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Jacques Tati (Panther S) Paperback – July 26, 2011


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Product Details

  • Series: Panther S
  • Paperback: 352 pages
  • Publisher: Random House UK; New Ed edition (July 26, 2011)
  • Language: English
  • ISBN-10: 1860469248
  • ISBN-13: 978-1860469244
  • Product Dimensions: 7.8 x 5.1 x 1 inches
  • Shipping Weight: 12 ounces (View shipping rates and policies)
  • Average Customer Review: 3.9 out of 5 stars  See all reviews (7 customer reviews)
  • Amazon Best Sellers Rank: #1,013,797 in Books (See Top 100 in Books)

Editorial Reviews

Review

"The best of the year's biographies is Jacques Tati: His Life and Art, in which David Bellos examines with perception and style how the creator of Monsieur Hulot staked a legitimate claim in a rapidly changing medium to the mantle once worn by Chaplin and Keaton"--John Coldstream, Daily Telegraph
-- Review

About the Author

David Bellos is a professor of French and Comparative Literature at Princeton where he is also director of the Program in Translation and Intercultural Communication. He won the Prix Goncourt de la Biographie for George Perec: A Life in Words. He also won the IBM-France prize for his translated W or The Memory of Childhood, Things: A Story of the Sixties and 53 Days, all major works by George Perec. In 2005 he won the Man Booker International translator's award for his translations of several works by the Albanian novelist Ismail Kadare.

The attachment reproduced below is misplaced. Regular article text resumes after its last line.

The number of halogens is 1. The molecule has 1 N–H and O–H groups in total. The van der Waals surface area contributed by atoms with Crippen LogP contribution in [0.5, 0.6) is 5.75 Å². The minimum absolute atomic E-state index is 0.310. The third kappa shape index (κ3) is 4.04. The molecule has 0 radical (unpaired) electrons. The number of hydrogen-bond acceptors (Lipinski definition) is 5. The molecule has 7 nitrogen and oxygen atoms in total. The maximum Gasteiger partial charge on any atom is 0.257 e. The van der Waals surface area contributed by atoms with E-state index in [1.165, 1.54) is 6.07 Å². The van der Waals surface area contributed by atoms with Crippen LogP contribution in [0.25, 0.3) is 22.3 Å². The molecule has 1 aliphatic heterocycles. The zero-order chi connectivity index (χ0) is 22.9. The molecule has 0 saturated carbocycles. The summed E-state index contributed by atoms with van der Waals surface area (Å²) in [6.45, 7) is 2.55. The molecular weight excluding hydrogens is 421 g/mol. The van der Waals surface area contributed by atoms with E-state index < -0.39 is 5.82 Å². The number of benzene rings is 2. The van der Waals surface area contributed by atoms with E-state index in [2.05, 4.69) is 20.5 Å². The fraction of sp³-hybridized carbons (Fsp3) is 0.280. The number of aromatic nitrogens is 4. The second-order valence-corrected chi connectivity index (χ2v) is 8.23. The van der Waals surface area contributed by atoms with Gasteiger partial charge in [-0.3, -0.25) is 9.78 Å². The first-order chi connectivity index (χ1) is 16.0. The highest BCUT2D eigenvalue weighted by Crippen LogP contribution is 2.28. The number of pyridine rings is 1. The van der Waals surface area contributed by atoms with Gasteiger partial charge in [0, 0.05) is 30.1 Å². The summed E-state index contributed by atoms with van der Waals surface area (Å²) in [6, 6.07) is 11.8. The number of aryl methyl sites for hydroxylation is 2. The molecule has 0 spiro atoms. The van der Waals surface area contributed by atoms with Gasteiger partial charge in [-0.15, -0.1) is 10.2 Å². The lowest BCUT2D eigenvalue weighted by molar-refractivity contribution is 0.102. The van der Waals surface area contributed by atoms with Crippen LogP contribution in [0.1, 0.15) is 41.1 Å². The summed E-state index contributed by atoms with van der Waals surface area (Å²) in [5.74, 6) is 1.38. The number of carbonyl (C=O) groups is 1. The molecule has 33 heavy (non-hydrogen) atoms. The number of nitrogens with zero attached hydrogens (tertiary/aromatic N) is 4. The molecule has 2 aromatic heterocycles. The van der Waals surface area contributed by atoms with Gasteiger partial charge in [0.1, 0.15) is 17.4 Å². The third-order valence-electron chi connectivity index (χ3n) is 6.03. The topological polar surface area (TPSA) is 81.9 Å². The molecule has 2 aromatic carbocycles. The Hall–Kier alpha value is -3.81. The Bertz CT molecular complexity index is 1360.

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Customer Reviews

3.9 out of 5 stars
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Most Helpful Customer Reviews

15 of 15 people found the following review helpful By Tosh Berman/TamTam Books on November 18, 2001
Format: Hardcover
David Bellos and Jacques Tati: What an odd combination. The odd thing about it is that David Bellos is a much-respected translator of French writer Georges Perec's novels, in addition to being Perec's biographer, and he's a much-admired expert on French literature. So why would he be interested in writing a biography of one of cinema's great clowns, Jacques Tati, especially when Bellos admits he is not a film fanatic and feels that if he had met Tati, he wouldn't have been able to spend more than five minutes in conversation with the man? Bellos cites his interest in Tati's artistry and his place in what the author calls "the trente glorieuses -- the 30 glorious years of rising prosperity in France from 1945 to 1975." These are the years during which Tati did his amazing work. He was not only one of the great filmmakers but also an artist who commented on humankind's interest and need for work and leisure -- with hilarious results. And his set designs have been a hit with architects around the world.